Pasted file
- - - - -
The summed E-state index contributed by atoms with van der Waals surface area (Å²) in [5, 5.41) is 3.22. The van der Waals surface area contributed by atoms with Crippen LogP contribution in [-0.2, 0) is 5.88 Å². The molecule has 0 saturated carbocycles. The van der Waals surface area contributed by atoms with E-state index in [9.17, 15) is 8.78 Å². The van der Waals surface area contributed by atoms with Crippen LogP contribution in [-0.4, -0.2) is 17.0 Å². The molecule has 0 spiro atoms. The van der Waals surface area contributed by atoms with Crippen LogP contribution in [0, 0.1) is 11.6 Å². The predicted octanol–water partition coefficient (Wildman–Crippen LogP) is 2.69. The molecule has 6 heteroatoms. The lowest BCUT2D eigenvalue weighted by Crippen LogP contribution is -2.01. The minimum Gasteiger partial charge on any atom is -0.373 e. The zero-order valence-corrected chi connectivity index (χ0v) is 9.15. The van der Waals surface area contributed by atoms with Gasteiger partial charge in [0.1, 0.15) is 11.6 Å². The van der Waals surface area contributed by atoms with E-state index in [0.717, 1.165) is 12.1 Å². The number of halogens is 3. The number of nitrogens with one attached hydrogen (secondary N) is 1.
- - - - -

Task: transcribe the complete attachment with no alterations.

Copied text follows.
The summed E-state index contributed by atoms with van der Waals surface area (Å²) in [5, 5.41) is 3.22. The van der Waals surface area contributed by atoms with Crippen LogP contribution in [-0.2, 0) is 5.88 Å². The molecule has 0 saturated carbocycles. The van der Waals surface area contributed by atoms with E-state index in [9.17, 15) is 8.78 Å². The van der Waals surface area contributed by atoms with Crippen LogP contribution in [-0.4, -0.2) is 17.0 Å². The molecule has 0 spiro atoms. The van der Waals surface area contributed by atoms with Crippen LogP contribution in [0, 0.1) is 11.6 Å². The predicted octanol–water partition coefficient (Wildman–Crippen LogP) is 2.69. The molecule has 6 heteroatoms. The lowest BCUT2D eigenvalue weighted by Crippen LogP contribution is -2.01. The minimum Gasteiger partial charge on any atom is -0.373 e. The zero-order valence-corrected chi connectivity index (χ0v) is 9.15. The van der Waals surface area contributed by atoms with Gasteiger partial charge in [0.1, 0.15) is 11.6 Å². The van der Waals surface area contributed by atoms with E-state index in [0.717, 1.165) is 12.1 Å². The number of halogens is 3. The number of nitrogens with one attached hydrogen (secondary N) is 1.